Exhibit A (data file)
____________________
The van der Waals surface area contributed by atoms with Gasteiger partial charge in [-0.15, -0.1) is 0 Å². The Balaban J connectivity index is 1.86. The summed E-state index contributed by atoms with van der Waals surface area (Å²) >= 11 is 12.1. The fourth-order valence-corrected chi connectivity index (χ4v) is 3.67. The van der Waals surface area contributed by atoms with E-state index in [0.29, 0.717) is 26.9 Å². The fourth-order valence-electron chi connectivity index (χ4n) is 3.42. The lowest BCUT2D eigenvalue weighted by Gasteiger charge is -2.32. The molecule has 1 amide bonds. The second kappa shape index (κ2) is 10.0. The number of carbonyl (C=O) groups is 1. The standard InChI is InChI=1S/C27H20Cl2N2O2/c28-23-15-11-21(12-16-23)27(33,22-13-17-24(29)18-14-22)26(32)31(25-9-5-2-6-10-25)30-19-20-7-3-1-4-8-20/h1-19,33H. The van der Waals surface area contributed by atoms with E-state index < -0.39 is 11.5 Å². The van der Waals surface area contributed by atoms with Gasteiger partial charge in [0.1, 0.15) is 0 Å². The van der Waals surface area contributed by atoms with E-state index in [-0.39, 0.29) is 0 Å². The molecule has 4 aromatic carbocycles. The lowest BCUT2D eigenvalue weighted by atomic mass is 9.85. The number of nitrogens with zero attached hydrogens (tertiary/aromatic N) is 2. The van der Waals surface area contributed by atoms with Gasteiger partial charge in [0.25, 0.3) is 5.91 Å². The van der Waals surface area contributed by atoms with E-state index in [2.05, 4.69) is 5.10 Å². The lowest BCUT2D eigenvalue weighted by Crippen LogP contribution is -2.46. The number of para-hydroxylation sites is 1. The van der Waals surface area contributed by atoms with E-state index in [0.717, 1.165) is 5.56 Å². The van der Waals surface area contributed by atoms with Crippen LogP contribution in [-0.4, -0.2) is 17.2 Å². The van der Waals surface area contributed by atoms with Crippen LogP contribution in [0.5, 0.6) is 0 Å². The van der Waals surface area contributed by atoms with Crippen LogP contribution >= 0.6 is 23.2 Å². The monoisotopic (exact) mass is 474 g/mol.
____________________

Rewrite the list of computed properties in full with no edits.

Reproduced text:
The van der Waals surface area contributed by atoms with Gasteiger partial charge in [-0.15, -0.1) is 0 Å². The Balaban J connectivity index is 1.86. The summed E-state index contributed by atoms with van der Waals surface area (Å²) >= 11 is 12.1. The fourth-order valence-corrected chi connectivity index (χ4v) is 3.67. The van der Waals surface area contributed by atoms with E-state index in [0.29, 0.717) is 26.9 Å². The fourth-order valence-electron chi connectivity index (χ4n) is 3.42. The lowest BCUT2D eigenvalue weighted by Gasteiger charge is -2.32. The molecule has 1 amide bonds. The second kappa shape index (κ2) is 10.0. The number of carbonyl (C=O) groups is 1. The standard InChI is InChI=1S/C27H20Cl2N2O2/c28-23-15-11-21(12-16-23)27(33,22-13-17-24(29)18-14-22)26(32)31(25-9-5-2-6-10-25)30-19-20-7-3-1-4-8-20/h1-19,33H. The van der Waals surface area contributed by atoms with E-state index < -0.39 is 11.5 Å². The van der Waals surface area contributed by atoms with Gasteiger partial charge in [0.1, 0.15) is 0 Å². The van der Waals surface area contributed by atoms with E-state index in [-0.39, 0.29) is 0 Å². The molecule has 4 aromatic carbocycles. The lowest BCUT2D eigenvalue weighted by atomic mass is 9.85. The number of nitrogens with zero attached hydrogens (tertiary/aromatic N) is 2. The van der Waals surface area contributed by atoms with Gasteiger partial charge in [0.25, 0.3) is 5.91 Å². The van der Waals surface area contributed by atoms with E-state index in [2.05, 4.69) is 5.10 Å². The lowest BCUT2D eigenvalue weighted by Crippen LogP contribution is -2.46. The number of para-hydroxylation sites is 1. The van der Waals surface area contributed by atoms with E-state index in [0.717, 1.165) is 5.56 Å². The van der Waals surface area contributed by atoms with Crippen LogP contribution in [-0.4, -0.2) is 17.2 Å². The van der Waals surface area contributed by atoms with Crippen LogP contribution in [0.5, 0.6) is 0 Å². The van der Waals surface area contributed by atoms with Crippen LogP contribution >= 0.6 is 23.2 Å². The monoisotopic (exact) mass is 474 g/mol.